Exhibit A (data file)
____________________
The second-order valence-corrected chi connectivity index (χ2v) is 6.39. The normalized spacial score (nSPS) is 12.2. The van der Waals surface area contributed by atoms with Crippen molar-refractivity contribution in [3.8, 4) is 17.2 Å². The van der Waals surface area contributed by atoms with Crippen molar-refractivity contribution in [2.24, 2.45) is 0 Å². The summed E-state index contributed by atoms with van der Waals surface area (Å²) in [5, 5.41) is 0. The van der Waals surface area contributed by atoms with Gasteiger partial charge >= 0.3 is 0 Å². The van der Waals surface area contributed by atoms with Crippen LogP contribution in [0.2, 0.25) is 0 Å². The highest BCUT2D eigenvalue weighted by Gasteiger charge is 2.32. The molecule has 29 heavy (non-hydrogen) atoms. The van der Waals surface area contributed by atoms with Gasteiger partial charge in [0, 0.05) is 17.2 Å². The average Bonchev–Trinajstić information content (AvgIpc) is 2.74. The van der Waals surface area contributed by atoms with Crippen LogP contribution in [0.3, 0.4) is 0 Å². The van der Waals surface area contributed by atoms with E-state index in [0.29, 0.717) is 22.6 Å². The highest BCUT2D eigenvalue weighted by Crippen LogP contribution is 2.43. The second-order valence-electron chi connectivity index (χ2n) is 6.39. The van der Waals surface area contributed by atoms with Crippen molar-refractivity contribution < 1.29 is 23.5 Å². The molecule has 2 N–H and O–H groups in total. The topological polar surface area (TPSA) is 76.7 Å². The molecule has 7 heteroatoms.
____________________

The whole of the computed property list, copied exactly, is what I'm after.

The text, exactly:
The second-order valence-corrected chi connectivity index (χ2v) is 6.39. The normalized spacial score (nSPS) is 12.2. The van der Waals surface area contributed by atoms with Crippen molar-refractivity contribution in [3.8, 4) is 17.2 Å². The van der Waals surface area contributed by atoms with Crippen molar-refractivity contribution in [2.24, 2.45) is 0 Å². The summed E-state index contributed by atoms with van der Waals surface area (Å²) in [5, 5.41) is 0. The van der Waals surface area contributed by atoms with Gasteiger partial charge >= 0.3 is 0 Å². The van der Waals surface area contributed by atoms with Crippen LogP contribution in [0.2, 0.25) is 0 Å². The highest BCUT2D eigenvalue weighted by Gasteiger charge is 2.32. The molecule has 29 heavy (non-hydrogen) atoms. The van der Waals surface area contributed by atoms with Gasteiger partial charge in [0, 0.05) is 17.2 Å². The average Bonchev–Trinajstić information content (AvgIpc) is 2.74. The van der Waals surface area contributed by atoms with Crippen LogP contribution in [0.3, 0.4) is 0 Å². The van der Waals surface area contributed by atoms with E-state index in [0.29, 0.717) is 22.6 Å². The highest BCUT2D eigenvalue weighted by Crippen LogP contribution is 2.43. The second-order valence-electron chi connectivity index (χ2n) is 6.39. The van der Waals surface area contributed by atoms with Crippen molar-refractivity contribution < 1.29 is 23.5 Å². The molecule has 2 N–H and O–H groups in total. The topological polar surface area (TPSA) is 76.7 Å². The molecule has 7 heteroatoms.